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Rob Bartlett

Plant-based dining reaches indulgent new heights in Winter Park at Proper & Wild 

"This building has had three different vegan restaurants," says my vegan gal pal, gazing down at Proper & Wild's cashew-creamed truffle penne ($16). Its garlicky vapors jog my senses, then my memory back to Inauguration Night 2009 when I, along with the good specter of hope and change, walked into Café 118 and feasted on a Matthew Kenney-designed menu of raw food that proved revelatory. Those were heady, buoyant times, and those dishes exposed the possibilities of what plant-based dining could be.

When she takes a bite of the penne and follows it up with, "It's hard to do cashew cream right," I think yes, we have come a long way. To be deliberatively assessing the consistency of cashew cream at a restaurant as slickly designed and packaged as Proper & Wild says something about how far our meatless dining scene has come. And we have Chelsie and Jamie Savage to thank for that. Vores both herbi- and carni- hold the couple's Sanctum Café in a similar regard as Angelenos hold Sqirl. There's a sort of street mystique about the place so, naturally, justifiably, we could barely contain our grain-fed selves at the thought of the Savages opening this higher-end restaurant off brick-lined Park Avenue.

click to enlarge ROB BARTLETT
  • Rob Bartlett

Since P&W's opening earlier this year, Chelsie has listened to her avid customer base and implemented changes for the better, most notably the spicy makhani curry ($18). Early on, patrons were a bit stunned at how spicy the tomato-based curry was – "Inedible!" said one friend; "burned my face off" said my editor – and the recipe was soon adjusted. Oh, the curry will still get you sweaty and a bit bothered, but it won't leave you shrieking for your mommy. BTW the makhan, or butter, is made from cashew and coconut cream. In this case, the consistency was perfect and the splash of mint-coconut raita subtly palliating. My lone gripe is that the curry needs to be served with rice or, better yet, a naan-like bread baked in their Mugnaini wood-fired pizza oven. The house pita ($3) could work, I suppose, but I much preferred taking bites of the very seasonal "summer garden" sourdough flatbread ($17) layered with purple potatoes, sweet corn, sweet peppers, chimichurri and white balsamic along with the curry.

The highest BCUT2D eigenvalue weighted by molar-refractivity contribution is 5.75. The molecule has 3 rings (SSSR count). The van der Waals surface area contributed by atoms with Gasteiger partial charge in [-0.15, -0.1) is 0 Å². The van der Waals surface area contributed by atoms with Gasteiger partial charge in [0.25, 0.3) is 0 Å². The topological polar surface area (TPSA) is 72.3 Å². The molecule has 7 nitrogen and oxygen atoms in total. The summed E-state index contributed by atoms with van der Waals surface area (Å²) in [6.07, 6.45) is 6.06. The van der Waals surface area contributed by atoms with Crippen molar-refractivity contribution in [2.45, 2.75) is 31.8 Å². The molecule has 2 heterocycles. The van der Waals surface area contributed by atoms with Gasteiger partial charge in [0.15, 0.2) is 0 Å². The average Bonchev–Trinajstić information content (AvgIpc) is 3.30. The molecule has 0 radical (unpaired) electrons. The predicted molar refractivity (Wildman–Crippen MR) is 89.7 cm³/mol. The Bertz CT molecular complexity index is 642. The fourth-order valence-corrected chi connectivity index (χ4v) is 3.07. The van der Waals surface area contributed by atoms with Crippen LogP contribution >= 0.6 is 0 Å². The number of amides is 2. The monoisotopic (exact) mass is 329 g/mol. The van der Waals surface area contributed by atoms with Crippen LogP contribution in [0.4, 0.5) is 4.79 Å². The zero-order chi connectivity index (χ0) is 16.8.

On other visits, I've sipped on healthyish sake-based cocktails while making meals from a medley of apps: popped heirloom corn ($4) to start, then gold bars of chickpea fries ($9) slicked with a patina of pistou and a vindaloo-almond aioli; a kale and artichoke dip ($12) might follow, or a capper of beet tartare ($10) itself capped with a turmeric-cashew "yolk." It's beautiful stuff and, apart from the stale bread accompanying the dip, it was utterly gratifying.

I noted the deletion of the whole roasted cauliflower head from the menu (smart move, IMHO) and a more remarkable yellow curry-kimchi burger ($15) added to the list of mains. OK, so the crisp lentil/black rice/beet patty may not have held its form for very long, but the East-meets-Far-East flavors were just large. Same goes for gorgeous heart of palm cakes ($17) stacked over a herbed tartar sauce.

Finishes, like dark chocolate-avocado torte ($8) and passion fruit and orange pot de crème ($8), aren't big, but they're certainly fine and well. That said, I'd love to see Chelsie and Jamie take desserts to a more proper and perhaps wilder frontier, particularly in a higher-end setting like this. I'm sure they'd agree that such a move would be, well, Savage.

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